Go backResilience and Reinvention
Strength, faith and self-advocacy win the fight
When people see Renee Davis strutting down a fashion runway or gracing the pages of a four-color magazine spread, they don’t realize she’s a model for much more than the latest clothing or hair style. She’s an exemplar for strength and resilience in all areas of life.
Renee came through her cancer diagnosis, lumpectomy, and about two months of radiation treatment with great aplomb. When she heard that her doctors wanted to remove the tumor, her first response was not fear, anger, or self-pity, but rather positive action. “Good,” she said. “Let’s knock it out.”
Part of Renee’s strength comes from watching her mother struggle with cancer for years. It started when Renee was five or six years old. Her mother was diagnosed with Hodgkin’s Lymphoma, a blood cancer. “They didn’t expect her to live,” says Renee, but she beat it back.
A decade later, when Renee was in high school, her mother was diagnosed with breast cancer and was treated with a double mastectomy. Again, she came through ok. But about ten years after that, the breast cancer came back in the residual tissue. “My mother was such a miracle,”says Renee. “She recovered from such massive trauma.”
About 15 years after her second round of breast cancer, Renee’s mother was diagnosed with multiple myeloma on her skull, to which she ultimately succumbed. “She was just tired of fighting,” Renee explains; her mother had been fighting the disease for almost three decades. “I understood that.”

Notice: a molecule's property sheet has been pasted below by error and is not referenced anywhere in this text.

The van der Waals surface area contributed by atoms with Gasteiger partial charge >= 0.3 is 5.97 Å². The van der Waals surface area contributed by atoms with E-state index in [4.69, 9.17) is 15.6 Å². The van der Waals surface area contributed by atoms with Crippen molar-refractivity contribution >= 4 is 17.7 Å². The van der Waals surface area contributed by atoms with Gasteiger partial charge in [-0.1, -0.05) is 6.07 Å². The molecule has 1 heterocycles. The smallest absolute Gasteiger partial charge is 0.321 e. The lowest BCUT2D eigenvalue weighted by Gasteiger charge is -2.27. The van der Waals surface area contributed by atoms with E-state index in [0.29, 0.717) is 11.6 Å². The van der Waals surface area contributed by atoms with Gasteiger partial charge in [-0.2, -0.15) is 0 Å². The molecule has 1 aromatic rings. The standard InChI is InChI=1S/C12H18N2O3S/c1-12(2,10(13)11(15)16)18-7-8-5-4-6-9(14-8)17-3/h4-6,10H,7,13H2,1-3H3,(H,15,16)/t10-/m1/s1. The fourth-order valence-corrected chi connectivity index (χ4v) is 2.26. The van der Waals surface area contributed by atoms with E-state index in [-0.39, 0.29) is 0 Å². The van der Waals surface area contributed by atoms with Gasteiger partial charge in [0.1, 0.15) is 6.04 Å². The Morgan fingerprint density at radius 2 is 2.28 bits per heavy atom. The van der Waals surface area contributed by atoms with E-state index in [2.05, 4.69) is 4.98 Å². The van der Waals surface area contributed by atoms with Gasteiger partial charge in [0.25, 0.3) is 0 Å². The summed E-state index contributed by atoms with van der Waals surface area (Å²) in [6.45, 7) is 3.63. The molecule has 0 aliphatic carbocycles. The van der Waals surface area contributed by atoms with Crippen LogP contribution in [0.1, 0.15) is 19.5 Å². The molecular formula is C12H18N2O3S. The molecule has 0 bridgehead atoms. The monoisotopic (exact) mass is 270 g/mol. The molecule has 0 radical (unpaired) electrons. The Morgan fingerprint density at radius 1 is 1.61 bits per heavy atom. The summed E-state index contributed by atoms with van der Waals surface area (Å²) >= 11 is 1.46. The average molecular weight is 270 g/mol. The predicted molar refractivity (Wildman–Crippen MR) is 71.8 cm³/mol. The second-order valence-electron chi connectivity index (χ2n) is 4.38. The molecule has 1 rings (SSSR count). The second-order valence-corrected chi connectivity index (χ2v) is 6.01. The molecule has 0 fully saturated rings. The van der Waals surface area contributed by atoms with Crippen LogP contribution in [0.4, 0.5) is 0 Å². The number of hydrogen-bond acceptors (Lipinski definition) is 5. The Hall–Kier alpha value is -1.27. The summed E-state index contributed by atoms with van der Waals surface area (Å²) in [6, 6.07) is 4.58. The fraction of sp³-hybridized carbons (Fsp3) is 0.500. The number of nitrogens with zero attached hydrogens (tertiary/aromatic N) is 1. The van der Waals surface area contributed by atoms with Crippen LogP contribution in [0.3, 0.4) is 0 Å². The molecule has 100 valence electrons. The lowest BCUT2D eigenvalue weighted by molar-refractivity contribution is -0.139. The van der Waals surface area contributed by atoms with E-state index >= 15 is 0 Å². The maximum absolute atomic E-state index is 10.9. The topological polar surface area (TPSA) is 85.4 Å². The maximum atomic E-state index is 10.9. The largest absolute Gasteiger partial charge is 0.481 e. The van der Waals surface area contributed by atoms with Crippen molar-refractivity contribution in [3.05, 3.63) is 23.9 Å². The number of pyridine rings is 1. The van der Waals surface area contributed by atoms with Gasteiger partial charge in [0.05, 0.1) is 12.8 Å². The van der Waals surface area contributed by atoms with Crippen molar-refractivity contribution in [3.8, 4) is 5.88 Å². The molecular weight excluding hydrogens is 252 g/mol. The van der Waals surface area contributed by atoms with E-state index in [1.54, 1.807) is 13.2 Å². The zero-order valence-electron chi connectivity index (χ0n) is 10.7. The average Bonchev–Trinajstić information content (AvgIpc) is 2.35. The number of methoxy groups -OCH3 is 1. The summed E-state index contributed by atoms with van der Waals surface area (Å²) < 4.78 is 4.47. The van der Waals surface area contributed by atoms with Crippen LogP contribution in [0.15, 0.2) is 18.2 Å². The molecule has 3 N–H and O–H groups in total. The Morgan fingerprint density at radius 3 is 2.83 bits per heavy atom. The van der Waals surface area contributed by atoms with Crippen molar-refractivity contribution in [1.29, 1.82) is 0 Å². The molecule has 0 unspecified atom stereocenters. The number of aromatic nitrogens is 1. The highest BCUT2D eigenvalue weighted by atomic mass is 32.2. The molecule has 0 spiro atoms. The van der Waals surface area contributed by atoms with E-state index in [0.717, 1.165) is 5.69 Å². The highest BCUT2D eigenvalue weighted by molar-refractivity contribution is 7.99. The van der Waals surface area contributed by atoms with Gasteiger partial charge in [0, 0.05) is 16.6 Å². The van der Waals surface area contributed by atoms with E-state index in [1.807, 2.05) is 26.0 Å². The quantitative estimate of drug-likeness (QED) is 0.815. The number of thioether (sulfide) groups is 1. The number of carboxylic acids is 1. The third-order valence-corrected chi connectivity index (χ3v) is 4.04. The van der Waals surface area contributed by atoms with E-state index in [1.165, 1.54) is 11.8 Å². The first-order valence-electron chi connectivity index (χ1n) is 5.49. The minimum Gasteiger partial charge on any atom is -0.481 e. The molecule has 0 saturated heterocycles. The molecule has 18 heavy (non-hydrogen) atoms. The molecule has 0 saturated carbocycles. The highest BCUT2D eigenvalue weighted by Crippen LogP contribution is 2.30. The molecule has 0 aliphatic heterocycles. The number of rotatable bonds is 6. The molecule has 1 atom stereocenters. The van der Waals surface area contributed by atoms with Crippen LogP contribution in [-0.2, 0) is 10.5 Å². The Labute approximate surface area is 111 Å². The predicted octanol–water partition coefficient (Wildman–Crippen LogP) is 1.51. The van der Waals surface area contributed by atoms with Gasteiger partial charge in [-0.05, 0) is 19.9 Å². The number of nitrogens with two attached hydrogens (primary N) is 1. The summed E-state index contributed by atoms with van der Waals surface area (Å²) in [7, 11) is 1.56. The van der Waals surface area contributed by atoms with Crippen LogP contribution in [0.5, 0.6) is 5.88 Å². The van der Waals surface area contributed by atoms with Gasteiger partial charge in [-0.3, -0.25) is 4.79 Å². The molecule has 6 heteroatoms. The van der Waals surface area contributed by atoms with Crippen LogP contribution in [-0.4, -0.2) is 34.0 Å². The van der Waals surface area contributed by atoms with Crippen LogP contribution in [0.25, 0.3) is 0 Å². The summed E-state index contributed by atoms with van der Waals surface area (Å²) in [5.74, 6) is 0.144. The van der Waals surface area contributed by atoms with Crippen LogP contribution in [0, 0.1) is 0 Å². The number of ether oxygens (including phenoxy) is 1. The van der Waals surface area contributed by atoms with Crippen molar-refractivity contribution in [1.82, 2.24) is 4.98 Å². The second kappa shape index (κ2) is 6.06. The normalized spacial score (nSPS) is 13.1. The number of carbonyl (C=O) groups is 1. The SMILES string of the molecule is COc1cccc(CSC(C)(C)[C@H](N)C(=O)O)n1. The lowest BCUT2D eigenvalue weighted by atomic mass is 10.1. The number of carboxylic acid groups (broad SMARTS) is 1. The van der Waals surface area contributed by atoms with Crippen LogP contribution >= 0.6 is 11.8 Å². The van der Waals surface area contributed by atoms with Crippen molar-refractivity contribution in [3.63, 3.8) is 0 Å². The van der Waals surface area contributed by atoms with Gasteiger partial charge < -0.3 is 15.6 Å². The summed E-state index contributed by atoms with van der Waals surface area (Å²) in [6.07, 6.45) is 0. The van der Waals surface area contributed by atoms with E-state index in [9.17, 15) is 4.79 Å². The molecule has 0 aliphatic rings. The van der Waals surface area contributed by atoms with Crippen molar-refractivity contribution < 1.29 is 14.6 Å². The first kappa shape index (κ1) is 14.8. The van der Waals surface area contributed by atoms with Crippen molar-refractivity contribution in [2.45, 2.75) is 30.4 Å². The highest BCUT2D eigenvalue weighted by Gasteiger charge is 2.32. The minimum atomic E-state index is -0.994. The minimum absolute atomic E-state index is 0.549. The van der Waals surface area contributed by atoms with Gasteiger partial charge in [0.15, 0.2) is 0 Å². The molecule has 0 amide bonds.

Thanks to her mother’s example, Renee had always been good about doing regular breast self-exams. “Not that I was always consistent with it,” she concedes. “But I was always on it. Especially when I developed fibrocystic breasts.”
One day, in 1999, Renee felt a new lump. She wasn’t worried at first because having fibrocystic breasts meant she periodically had to have a lump checked out. “I’d had quite a few fine needle aspirations and a few surgical biopsies,” says Renee. “It kind of became commonplace.”
This time, though, was a little different. A very spiritual person, Renee heard in her spirit, ‘this one is cancer, but it won’t kill you.’ Renee found the message reassuring. “I had so much peace about it,” she explains. Her mother’s example plus Renee’s own faith gave her confidence that she’d be ok.
But that’s not to suggest that having breast cancer was easy for Renee. First of all, the timing was horrible. She had recently lost her job in marketing after fifteen years of working for the phone company. She had no income and no health insurance. “My unemployment and savings had long since run out,” she explains.“We almost lost our apartment and we had to give up our car.” She was doing long-term temping to get by.
In fact, financial concerns – not medical ones – were what Renee first thought about when she heard she had breast cancer. “How am I going to pay for this?” she asked herself. In the end, she went to Grady Memorial Hospital, a community hospital in Atlanta. She credits Grady and its Avon Foundation Breast Health Center with helping defray the cost of her treatment.